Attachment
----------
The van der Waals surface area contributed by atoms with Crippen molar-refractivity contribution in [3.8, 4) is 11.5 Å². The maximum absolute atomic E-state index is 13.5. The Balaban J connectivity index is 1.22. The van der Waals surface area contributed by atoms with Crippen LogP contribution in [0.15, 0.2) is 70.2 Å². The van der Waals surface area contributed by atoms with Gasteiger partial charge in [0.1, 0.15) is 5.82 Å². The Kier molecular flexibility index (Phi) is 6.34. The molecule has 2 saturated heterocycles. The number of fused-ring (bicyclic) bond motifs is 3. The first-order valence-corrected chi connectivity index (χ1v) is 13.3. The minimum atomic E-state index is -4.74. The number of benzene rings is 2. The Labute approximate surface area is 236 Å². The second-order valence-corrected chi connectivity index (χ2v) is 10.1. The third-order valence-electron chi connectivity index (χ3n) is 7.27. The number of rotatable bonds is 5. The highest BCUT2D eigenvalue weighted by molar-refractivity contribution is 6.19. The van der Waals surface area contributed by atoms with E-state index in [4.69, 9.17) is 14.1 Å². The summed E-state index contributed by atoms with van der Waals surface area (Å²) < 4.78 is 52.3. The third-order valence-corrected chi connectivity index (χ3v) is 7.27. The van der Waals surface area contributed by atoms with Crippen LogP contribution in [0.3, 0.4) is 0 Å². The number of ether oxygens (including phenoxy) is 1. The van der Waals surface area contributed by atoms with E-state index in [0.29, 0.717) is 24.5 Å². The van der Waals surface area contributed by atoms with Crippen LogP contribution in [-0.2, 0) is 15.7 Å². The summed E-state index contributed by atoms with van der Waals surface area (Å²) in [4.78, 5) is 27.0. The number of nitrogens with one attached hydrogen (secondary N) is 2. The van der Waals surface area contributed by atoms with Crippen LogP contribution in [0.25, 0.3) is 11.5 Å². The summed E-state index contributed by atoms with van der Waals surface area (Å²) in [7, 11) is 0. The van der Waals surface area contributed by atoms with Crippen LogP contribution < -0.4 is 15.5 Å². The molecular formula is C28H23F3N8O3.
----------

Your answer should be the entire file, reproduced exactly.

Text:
The van der Waals surface area contributed by atoms with Crippen molar-refractivity contribution in [3.8, 4) is 11.5 Å². The maximum absolute atomic E-state index is 13.5. The Balaban J connectivity index is 1.22. The van der Waals surface area contributed by atoms with Crippen LogP contribution in [0.15, 0.2) is 70.2 Å². The van der Waals surface area contributed by atoms with Gasteiger partial charge in [0.1, 0.15) is 5.82 Å². The Kier molecular flexibility index (Phi) is 6.34. The molecule has 2 saturated heterocycles. The number of fused-ring (bicyclic) bond motifs is 3. The first-order valence-corrected chi connectivity index (χ1v) is 13.3. The minimum atomic E-state index is -4.74. The number of benzene rings is 2. The Labute approximate surface area is 236 Å². The second-order valence-corrected chi connectivity index (χ2v) is 10.1. The third-order valence-electron chi connectivity index (χ3n) is 7.27. The number of rotatable bonds is 5. The highest BCUT2D eigenvalue weighted by molar-refractivity contribution is 6.19. The van der Waals surface area contributed by atoms with E-state index in [4.69, 9.17) is 14.1 Å². The summed E-state index contributed by atoms with van der Waals surface area (Å²) < 4.78 is 52.3. The third-order valence-corrected chi connectivity index (χ3v) is 7.27. The van der Waals surface area contributed by atoms with Crippen LogP contribution in [0.3, 0.4) is 0 Å². The number of ether oxygens (including phenoxy) is 1. The van der Waals surface area contributed by atoms with E-state index in [0.29, 0.717) is 24.5 Å². The van der Waals surface area contributed by atoms with Crippen LogP contribution in [-0.2, 0) is 15.7 Å². The summed E-state index contributed by atoms with van der Waals surface area (Å²) in [4.78, 5) is 27.0. The number of nitrogens with one attached hydrogen (secondary N) is 2. The van der Waals surface area contributed by atoms with Crippen LogP contribution in [0.25, 0.3) is 11.5 Å². The summed E-state index contributed by atoms with van der Waals surface area (Å²) in [7, 11) is 0. The van der Waals surface area contributed by atoms with Crippen LogP contribution < -0.4 is 15.5 Å². The molecular formula is C28H23F3N8O3.